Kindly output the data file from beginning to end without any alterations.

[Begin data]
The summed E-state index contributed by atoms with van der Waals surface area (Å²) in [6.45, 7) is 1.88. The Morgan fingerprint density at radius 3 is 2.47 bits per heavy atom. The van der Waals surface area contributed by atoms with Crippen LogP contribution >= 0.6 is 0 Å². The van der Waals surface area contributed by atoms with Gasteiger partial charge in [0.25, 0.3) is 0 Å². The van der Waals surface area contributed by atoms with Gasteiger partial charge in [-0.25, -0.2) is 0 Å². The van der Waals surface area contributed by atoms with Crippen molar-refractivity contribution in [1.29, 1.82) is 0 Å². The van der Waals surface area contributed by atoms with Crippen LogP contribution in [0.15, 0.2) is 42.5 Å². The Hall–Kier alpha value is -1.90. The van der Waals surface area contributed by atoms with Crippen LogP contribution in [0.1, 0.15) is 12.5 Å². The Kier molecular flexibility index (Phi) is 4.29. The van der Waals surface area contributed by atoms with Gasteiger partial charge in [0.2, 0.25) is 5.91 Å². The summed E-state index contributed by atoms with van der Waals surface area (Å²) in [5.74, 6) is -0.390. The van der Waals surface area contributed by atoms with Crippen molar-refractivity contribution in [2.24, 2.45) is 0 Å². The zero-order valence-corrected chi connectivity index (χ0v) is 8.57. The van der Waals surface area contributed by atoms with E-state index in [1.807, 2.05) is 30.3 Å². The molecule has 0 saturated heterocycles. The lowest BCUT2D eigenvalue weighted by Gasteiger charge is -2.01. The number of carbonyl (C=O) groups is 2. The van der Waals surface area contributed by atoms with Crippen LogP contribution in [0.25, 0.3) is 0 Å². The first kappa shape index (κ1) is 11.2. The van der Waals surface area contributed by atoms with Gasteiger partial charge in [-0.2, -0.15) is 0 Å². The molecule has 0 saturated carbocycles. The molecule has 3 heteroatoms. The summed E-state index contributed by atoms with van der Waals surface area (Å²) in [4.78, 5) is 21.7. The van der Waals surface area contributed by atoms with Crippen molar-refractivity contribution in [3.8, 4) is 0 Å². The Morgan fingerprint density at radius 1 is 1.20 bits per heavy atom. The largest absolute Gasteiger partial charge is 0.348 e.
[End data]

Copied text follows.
The summed E-state index contributed by atoms with van der Waals surface area (Å²) in [6.45, 7) is 1.88. The Morgan fingerprint density at radius 3 is 2.47 bits per heavy atom. The van der Waals surface area contributed by atoms with Crippen LogP contribution >= 0.6 is 0 Å². The van der Waals surface area contributed by atoms with Gasteiger partial charge in [0.25, 0.3) is 0 Å². The van der Waals surface area contributed by atoms with Gasteiger partial charge in [-0.25, -0.2) is 0 Å². The van der Waals surface area contributed by atoms with Crippen molar-refractivity contribution in [1.29, 1.82) is 0 Å². The van der Waals surface area contributed by atoms with Crippen LogP contribution in [0.15, 0.2) is 42.5 Å². The Hall–Kier alpha value is -1.90. The van der Waals surface area contributed by atoms with Crippen LogP contribution in [0.1, 0.15) is 12.5 Å². The Kier molecular flexibility index (Phi) is 4.29. The van der Waals surface area contributed by atoms with Gasteiger partial charge in [0.2, 0.25) is 5.91 Å². The summed E-state index contributed by atoms with van der Waals surface area (Å²) in [5.74, 6) is -0.390. The van der Waals surface area contributed by atoms with Crippen molar-refractivity contribution in [2.24, 2.45) is 0 Å². The zero-order valence-corrected chi connectivity index (χ0v) is 8.57. The van der Waals surface area contributed by atoms with E-state index in [1.807, 2.05) is 30.3 Å². The molecule has 0 saturated heterocycles. The lowest BCUT2D eigenvalue weighted by Gasteiger charge is -2.01. The number of carbonyl (C=O) groups is 2. The van der Waals surface area contributed by atoms with Crippen LogP contribution in [0.25, 0.3) is 0 Å². The first kappa shape index (κ1) is 11.2. The van der Waals surface area contributed by atoms with Gasteiger partial charge in [-0.2, -0.15) is 0 Å². The molecule has 0 saturated carbocycles. The molecule has 3 heteroatoms. The summed E-state index contributed by atoms with van der Waals surface area (Å²) in [4.78, 5) is 21.7. The van der Waals surface area contributed by atoms with Crippen molar-refractivity contribution in [3.8, 4) is 0 Å². The Morgan fingerprint density at radius 1 is 1.20 bits per heavy atom. The largest absolute Gasteiger partial charge is 0.348 e.